Transport cases

Specialized packaging and transport cases provide excellent protection for the devices placed inside them. Protection can be implemented using various techniques, with the most suitable methods chosen in collaboration with the customer.

Armeka has extensive experience in resolving challenges posed by vibration, shock impacts, ESD, EMC, and EMP in demanding conditions.

Various plastics, metals, composites, or their combinations can be used in the shell structure. Material choices are guided by the required level of protection. The enclosures provide effective protection for devices transported on land, at sea, and in the air.

Transport cases in operating environments

Information about various stresses and the use of protective cases

Devices protected by special packaging are usually highly expensive. Proper protection ensures the reliability of the entire transportation chain and saves on maintenance costs. While devices are “safe” when installed in a machine, once detached, they are exposed to unpredictable stresses and risks in the environment. By using specialized packaging, these risks are minimized..

Mechanical stress includes vibration and shocks.


Vibration is typically induced by the mode of transportation (car, airplane, ship, etc.), and the nature of vibration varies with these modes of transport. Impact stresses, on the other hand, often occur during the handling of the device. In practice, the stresses caused by vibration never occur alone; factors like humidity, corrosion, heat, etc., accelerate them.



Vibration and shocks lead to structural fatigue, a significant reduction in the device’s lifespan (economically), and occasional malfunctions. Delicate bearings in gyro devices can be damaged.

ESD (electrostatic discharge)

Static electricity is generated whenever there is movement. Packages and individuals handling them become charged with static electricity if not taken into account. Eliminating electrical disturbances is advisable in the design phase: Solutions vary for different phenomena (ESD, EMC, EMP). Common solutions for ESD problems involve grounding (wristbands) and semiconductive materials. These aid in controlled dissipation of charge buildup and potential discharges.



A static electric shock is an unpleasant experience for humans and causes latent faults in electronics that are difficult to predict (lifespan, reliability). ESD must be considered, especially when handling unprotected connectors!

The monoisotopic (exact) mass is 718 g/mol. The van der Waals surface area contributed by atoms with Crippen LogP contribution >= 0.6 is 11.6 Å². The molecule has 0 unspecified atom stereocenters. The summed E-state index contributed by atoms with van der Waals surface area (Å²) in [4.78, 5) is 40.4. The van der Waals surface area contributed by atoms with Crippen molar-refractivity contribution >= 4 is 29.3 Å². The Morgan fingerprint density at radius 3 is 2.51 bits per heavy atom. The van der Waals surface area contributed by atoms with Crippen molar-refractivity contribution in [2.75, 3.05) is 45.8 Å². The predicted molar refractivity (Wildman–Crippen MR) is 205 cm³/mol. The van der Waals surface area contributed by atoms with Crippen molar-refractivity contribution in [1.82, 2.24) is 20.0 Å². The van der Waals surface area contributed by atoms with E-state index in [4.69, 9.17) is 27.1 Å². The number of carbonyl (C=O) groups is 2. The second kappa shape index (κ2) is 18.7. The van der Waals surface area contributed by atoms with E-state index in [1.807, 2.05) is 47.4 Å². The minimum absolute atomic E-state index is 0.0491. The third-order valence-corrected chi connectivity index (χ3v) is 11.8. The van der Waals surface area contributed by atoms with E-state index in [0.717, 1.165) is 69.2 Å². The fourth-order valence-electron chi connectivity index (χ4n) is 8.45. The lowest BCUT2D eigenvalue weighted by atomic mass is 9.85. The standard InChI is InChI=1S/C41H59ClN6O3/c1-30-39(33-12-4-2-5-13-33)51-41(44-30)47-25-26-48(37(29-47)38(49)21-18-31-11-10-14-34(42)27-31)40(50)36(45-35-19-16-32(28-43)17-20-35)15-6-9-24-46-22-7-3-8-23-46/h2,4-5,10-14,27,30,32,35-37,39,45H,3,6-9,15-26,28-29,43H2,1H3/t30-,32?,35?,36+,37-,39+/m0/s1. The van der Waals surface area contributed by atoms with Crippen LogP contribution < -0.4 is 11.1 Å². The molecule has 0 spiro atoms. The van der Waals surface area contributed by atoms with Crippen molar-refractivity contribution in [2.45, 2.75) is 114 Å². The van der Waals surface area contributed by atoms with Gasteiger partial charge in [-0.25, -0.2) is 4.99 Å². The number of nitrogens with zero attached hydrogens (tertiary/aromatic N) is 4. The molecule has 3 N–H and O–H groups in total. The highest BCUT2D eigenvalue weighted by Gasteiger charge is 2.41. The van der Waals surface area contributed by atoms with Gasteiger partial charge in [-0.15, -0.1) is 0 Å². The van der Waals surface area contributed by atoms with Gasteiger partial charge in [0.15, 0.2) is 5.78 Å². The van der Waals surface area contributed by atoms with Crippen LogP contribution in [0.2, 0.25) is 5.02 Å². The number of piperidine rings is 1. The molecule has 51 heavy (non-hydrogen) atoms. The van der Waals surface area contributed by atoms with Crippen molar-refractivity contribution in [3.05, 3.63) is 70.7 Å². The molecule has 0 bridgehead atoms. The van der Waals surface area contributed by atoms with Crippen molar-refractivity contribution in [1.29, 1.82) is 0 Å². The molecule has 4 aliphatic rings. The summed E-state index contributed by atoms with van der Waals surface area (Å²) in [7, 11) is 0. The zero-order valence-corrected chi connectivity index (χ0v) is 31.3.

EMC/EMI (electromagnetic compatibility/interference)

Electromagnetic radiation is present everywhere: for example, mobile phones and radars produce it. Field strengths vary. Enclosures can improve protection, but it is essential to design the device so that it interferes with/ is disturbed by its surroundings as little as possible.

In enclosure solutions (specialized packaging), metallizations and special seals (electrical tightness) are commonly used, similar to a Faraday cage. Problematic areas for protection are openings, penetrations, etc.

EMC protection usually also enhances the level of ESD protection. Radiation is difficult to detect without measurement. Therefore, eliminating electrical disturbances in the design phase is advisable.



Electromagnetic radiation interferes with the operation of devices. It can cause the device to malfunction if it induces itself into circuitry.


EMP (electromagnetic pulse)

Electromagnetic pulses occur only sporadically (lightning, nuclear explosion). Enclosures can improve the protection of devices against them too. The same principles apply in protection as in EMC, but the materials and thicknesses used are of a different class. Vital equipment may need protection against this phenomenon.



A strong electromagnetic pulse destroys all electronics within its reach.

Cases are custom-crafted for each device, providing protection against various environmental stresses. The production of protective special bags, packaging, and casings involves a meticulous pre-study, including:

  • Environmental assessment (transportation, handling, etc.).
  • Collection of existing data (standards, measured data) or field measurements.
  • Determination of the device’s environmental tolerance.
  • Design and approval of structural solutions based on these findings.
  • Manufacturing prototypes (matching the device’s weight and dimensions).
  • Conducting necessary tests on the prototype’s functionality (drop, impact, vibration tests).
  • Preparation of measurement protocols and other documents.

The packaging incorporates special materials and tested components, featuring properties that may not be visible to the naked eye. Production batches are small, often requiring the creation of specialized tools. A reliable supplier must heavily invest in the product development and research. Armeka Oy consistently participates in R&D projects with partners such as Vtt, Tekes, the Finnish Defence Forces, and industry collaborators, focusing specifically on enhancing the expertise described here.

  • Only use the packaging for its intended device.
  • Place the device in the packaging according to the instructions.
  • Do not place any extra items or materials in the packaging that may disrupt its function during transportation and storage (e.g., materials that charge ESD-protected structures). Foreign or incorrect items can cause the failure of vibration and shock damping. Chemicals leaking from the device (e.g., hydraulic oil) can damage the materials if not properly protected.
  • Use only recommended cleaning agents for cleaning specialized packaging.
  • Do not send or store the device in a faulty package; instead, deliver it for maintenance.
  • Do not store the specialized packaging in an environment for which it is not designed (e.g., outdoors or in conditions with significant temperature variations).
  • Follow the markings and instructions on the specialized packaging..